Turkish property sales hit an all-time high in March

Property in Istanbul

Residential property sales in Turkey continued to rise in March, reaching their highest level ever, according to figures released, aided by a surge in international buyer interest.

Increase in house sales

The Turkish Statistical Institute (TurkStat) reported that house sales increased by 20.6 percent year-on-year to 134,170 units in March, the highest March result to date. It's up from 111,241 units a year ago, and it follows yearly increases of 113.7 percent, 25.1 percent, and 20 percent in December, January, and February, respectively. Mortgage sales increased 38.8% year-on-year in March to 30,271, accounting for 22.6 percent of overall sales in the month.

According to the institution, sales increased by 21.7 percent year-on-year to 320,063 units in the January-March period.

"The increase of sales at a time when the supply of new houses in the country is reducing once again confirms the fact that real estate is a safe haven," an expert said.

Foreign buyers of real estate

According to TurkStat, sales to foreigners increased by 31% in March to 5,567 units, with Iranian individuals leading the list with 784 purchases. The next largest buyers of Turkish houses were Iraqis (741 units) and Russians (547), according to the report.

Istanbul, Turkey's most populous city, accounted for most of the sales to foreign buyers - 2,245 units. Antalya, a Mediterranean tourist city, came in second with 1,434 homes, and Ankara, the capital, came in third with 347.

According to the figures, foreign property sales increased by 45.1 percent on an annual basis to 14,344 units in the period of January to March. It was also the greatest first-quarter sales to international purchasers ever.

Russian buyers

Many property companies claim that wealthy Russians are pouring money into real estate in Turkey and the United Arab Emirates (UAE), seeking a financial sanctuary in the aftermath of Moscow's invasion of Ukraine and Western sanctions.

Since the Feb. 24 invasion, sanctions have included Russia's withdrawal from the SWIFT banking system and the targeting of individuals, primarily oligarchs associated with Russian President Vladimir Putin. While Turkey and the United Arab Emirates have condemned Russia's offensive, Ankara opposes non-UN sanctions, and both countries have relatively close ties with Moscow, with direct flights still operating.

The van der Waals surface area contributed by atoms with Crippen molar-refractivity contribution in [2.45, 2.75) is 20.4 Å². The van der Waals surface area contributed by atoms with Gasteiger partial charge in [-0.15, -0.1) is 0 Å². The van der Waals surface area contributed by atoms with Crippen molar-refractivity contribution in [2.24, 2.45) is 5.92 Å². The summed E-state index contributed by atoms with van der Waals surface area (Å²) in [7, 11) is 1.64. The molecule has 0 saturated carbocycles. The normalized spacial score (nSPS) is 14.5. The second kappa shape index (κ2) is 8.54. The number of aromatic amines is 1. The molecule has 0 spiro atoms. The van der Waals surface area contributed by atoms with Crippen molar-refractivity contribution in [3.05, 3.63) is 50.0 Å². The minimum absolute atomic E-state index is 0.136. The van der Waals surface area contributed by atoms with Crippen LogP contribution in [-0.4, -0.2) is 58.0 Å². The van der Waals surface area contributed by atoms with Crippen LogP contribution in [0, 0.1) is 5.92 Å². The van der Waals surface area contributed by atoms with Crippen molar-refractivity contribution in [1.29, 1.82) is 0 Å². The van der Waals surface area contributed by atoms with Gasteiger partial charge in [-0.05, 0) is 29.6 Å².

Ankara is attempting to strike a balance between its tight connections with both Russia and Ukraine by positioning itself as a neutral mediator. Many Russians and Ukrainians fleeing the conflict have travelled to Turkey to join relatives, while others have rented or purchased real estate.

Turkish Citizenship by Investment

Foreigners wishing to buy properties in Turkey in order to become Turkish citizens will now have to pay extra, according to the house sales data. According to a decision considered at a Cabinet meeting, the amount that foreigners must spend for a property and commit to retaining it for at least three years in order to obtain a Turkish passport is to be hiked to $400,000.

Ankara implemented the citizenship-for-homes scheme in 2017. It decreased the minimum price to $250,000 from $1 million a year later to encourage international buyers. According to the government, between 2017 and 2020, 7,000 foreigners acquired citizenship through home purchases.

According to data, Turkey generates up to $7 billion each year and is in the top ten countries in terms of overseas home sales. Foreigners who have made a $500,000 investment in the country, in addition to real estate, are eligible for citizenship.

It also covers foreigners who employ at least 50 people, have deposited at least $500,000 in Turkish banks, and held it there for at least three years, have purchased and kept at least $500,000 in government debt for at least three years, or have made a significant investment in Turkey.

Foreign home sales hit an all-time high

In 2021, foreign home sales reached a new high of 58,576 units, up 43.5 percent year-on-year. The previous yearly high was 45,483 units sold to foreign buyers in 2019. Sales soared as the Turkish lira depreciated, making Turkish property more appealing to foreign purchasers, and authorities pursued a new economic policy of low interest rates to stimulate lending, exports, and investments, claiming that this would help the economy weather inflation.

According to experts, the real estate industry has set a $10 billion revenue target for foreign property sales this year, with the first quarter confirming that sales were very successful.


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